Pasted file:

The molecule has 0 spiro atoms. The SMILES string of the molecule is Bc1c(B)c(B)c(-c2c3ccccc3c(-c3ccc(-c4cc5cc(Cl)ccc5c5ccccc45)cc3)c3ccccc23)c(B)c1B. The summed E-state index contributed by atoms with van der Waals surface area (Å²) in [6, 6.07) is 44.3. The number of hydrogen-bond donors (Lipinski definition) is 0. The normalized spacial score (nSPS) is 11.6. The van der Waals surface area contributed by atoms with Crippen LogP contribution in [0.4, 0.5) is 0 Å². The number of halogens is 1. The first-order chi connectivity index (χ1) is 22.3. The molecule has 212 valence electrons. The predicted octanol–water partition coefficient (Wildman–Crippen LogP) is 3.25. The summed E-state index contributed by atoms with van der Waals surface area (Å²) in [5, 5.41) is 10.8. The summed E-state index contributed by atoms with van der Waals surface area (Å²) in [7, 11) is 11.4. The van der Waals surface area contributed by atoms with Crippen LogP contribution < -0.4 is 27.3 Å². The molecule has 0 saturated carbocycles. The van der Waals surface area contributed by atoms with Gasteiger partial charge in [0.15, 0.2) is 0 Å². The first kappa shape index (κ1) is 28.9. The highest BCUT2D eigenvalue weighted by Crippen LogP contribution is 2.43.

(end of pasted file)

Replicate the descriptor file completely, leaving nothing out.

The molecule has 0 spiro atoms. The SMILES string of the molecule is Bc1c(B)c(B)c(-c2c3ccccc3c(-c3ccc(-c4cc5cc(Cl)ccc5c5ccccc45)cc3)c3ccccc23)c(B)c1B. The summed E-state index contributed by atoms with van der Waals surface area (Å²) in [6, 6.07) is 44.3. The number of hydrogen-bond donors (Lipinski definition) is 0. The normalized spacial score (nSPS) is 11.6. The van der Waals surface area contributed by atoms with Crippen LogP contribution in [0.4, 0.5) is 0 Å². The number of halogens is 1. The first-order chi connectivity index (χ1) is 22.3. The molecule has 212 valence electrons. The predicted octanol–water partition coefficient (Wildman–Crippen LogP) is 3.25. The summed E-state index contributed by atoms with van der Waals surface area (Å²) in [5, 5.41) is 10.8. The summed E-state index contributed by atoms with van der Waals surface area (Å²) in [7, 11) is 11.4. The van der Waals surface area contributed by atoms with Crippen LogP contribution < -0.4 is 27.3 Å². The molecule has 0 saturated carbocycles. The van der Waals surface area contributed by atoms with Gasteiger partial charge in [0.15, 0.2) is 0 Å². The first kappa shape index (κ1) is 28.9. The highest BCUT2D eigenvalue weighted by Crippen LogP contribution is 2.43.